Several articles caught my attention: first, the impact on the Gulf from the largest oil spill in US history, in particular on coral , and second, the attempts to get approval to drill off Alaska’s coast .
From the second, Shell Presses for Drilling in Arctic
Shell is pressing the Interior Department to grant final approval for its Arctic projects by the end of this year so that the company has enough time to move the necessary equipment to drill next summer, when the waters offshore are free of ice.
Well, we’ve just experienced a massive oil spill in the Gulf of Mexico; while the visible impact on the surface has dissipated, we know that much is unknown about the effects, subsurface. One impact — loss of already dying coral. From Dead Coral Found Near Site of Oil Spill
A survey of the seafloor near BP’s blown-out well in the Gulf of Mexico has turned up dead and dying coral reefs that were probably damaged by the oil spill, scientists said Friday.
The coral sites lie seven miles southwest of the well, at a depth of about 4,500 feet, in an area where large plumes of dispersed oil were discovered drifting through the deep ocean last spring in the weeks after the spill.
The large areas of darkened coral and other damaged marine organisms were almost certainly dying from exposure to toxic substances, scientists said.
So, would things be better if another oil spill, even if small, occurred in the arctic? Here’s where a Reuters article entitled Special Report: Oil and ice: worse than the Gulf spill?
But even as Russia opens its northern waters to exploration, there’s reason to pause. In the wake of BP’s catastrophic leak in the Gulf of Mexico this spring, Russian officials and experts warn an oil spill under the ice could turn out far worse than one in warmer deepwater climates. Arctic conditions — remoteness, fragile ecosystems, darkness, sub-zero temperatures, ice, high winds — make dealing with an oil spill a massive task.
At an annual conference for global oil and gas heavyweights held on Sakhalin at the end of September, Russian government officials and offshore industry professionals paid close attention to the dangers of drilling on the Arctic continental shelf. “I have attended 13 of the 14 Sakhalin oil conferences, and this is the first where government regulators were visibly and vocally concerned about offshore oil spill risks,” says Michael Bradshaw, an expert on Russia’s Far East energy industry and professor at the University of Leicester.
It’s not that a spill is more likely in the Arctic than in a warmer, deep-water locale, says Nils Masvie, a director at Norwegian offshore risk-assessment firm Det Norske Veritas. “But you cannot extrapolate and say the risk is the same in a cold climate. No, the risk is higher.”
That’s because it’s so much harder to manage a spill and offshore emergency in the ice and dark. “Sometimes search and rescue operations stop in the evening because it is too dark, resuming again at eight o’clock when the light returns. But if something happens on the Arctic Barents Sea in November it would be, ‘OK, we’ll come back for you in March,'” says Masvie, whose company verifies and certifies equipment used in offshore oil and gas production, such as the Nord Stream gas pipeline being built under the Baltic Sea for Russian gas giant Gazprom.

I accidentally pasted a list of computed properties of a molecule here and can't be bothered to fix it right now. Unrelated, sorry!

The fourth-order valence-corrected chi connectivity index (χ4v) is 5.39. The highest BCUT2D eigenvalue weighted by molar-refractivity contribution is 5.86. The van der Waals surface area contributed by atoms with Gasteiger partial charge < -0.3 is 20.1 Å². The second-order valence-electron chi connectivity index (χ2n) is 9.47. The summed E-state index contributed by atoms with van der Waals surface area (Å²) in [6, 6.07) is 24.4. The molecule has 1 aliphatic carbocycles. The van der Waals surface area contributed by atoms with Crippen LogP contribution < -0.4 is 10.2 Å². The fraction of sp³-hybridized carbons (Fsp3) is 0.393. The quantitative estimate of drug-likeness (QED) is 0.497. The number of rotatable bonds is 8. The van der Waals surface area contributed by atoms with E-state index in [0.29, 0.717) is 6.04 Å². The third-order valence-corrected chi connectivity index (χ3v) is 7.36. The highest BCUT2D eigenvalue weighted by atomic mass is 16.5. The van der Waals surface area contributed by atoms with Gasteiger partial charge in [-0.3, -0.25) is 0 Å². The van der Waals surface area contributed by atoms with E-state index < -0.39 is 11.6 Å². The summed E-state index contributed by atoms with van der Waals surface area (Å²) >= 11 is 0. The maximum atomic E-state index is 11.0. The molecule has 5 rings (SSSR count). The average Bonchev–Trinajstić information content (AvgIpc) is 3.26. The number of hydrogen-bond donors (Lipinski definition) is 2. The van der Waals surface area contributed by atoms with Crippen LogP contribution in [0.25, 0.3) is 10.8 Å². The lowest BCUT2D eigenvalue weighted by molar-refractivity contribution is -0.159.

One of the worst spills occurred in August, 1994, when the aging pipeline network in the northern Komi Republic sprang a leak.
The oil spill was officially put at 79,000 tonnes, or 585,000 barrels, though independent estimates put it at up to 2 million barrels. At the high end that would have been half as big as BP’s 4 million barrel Gulf disaster. Two months after the spill started, heavy rains broke a dam that contained the oil, releasing a massive slick into rivers and across forested tundra near the city of Usinsk.
Komi borders the Arctic Circle where the cold makes it hard for oil to evaporate. The oil that didn’t immediately spill into the Arctic Ocean-bound Kolva, Usa and Pechora rivers spread over 186 sq km (72 square miles) of marshland and tundra. There it froze during winter months, according to an environmental case study by the American University in Washington.
The following spring, the oil from the frozen tundra washed back into the streams, seeping into the surrounding vegetation or traveling further down the Pechora to empty into the Barents Sea. A Greenpeace witness reported that April, “as we feared, the spring has brought a deadly tide of oil over the area. There are acres and acres of blackened marshland, and every river and stream has oil in it.”
Something to remember, when next we hear the refrain, “Drill, baby, drill!. (And if you thought US technology would be less susceptible to systems failures, consider this bit of news regarding the Trans-Alaska pipeline, from May this year.)
For more on the economic impact of exploitation of oil reserves in Alaska (specifically ANWR), see this post.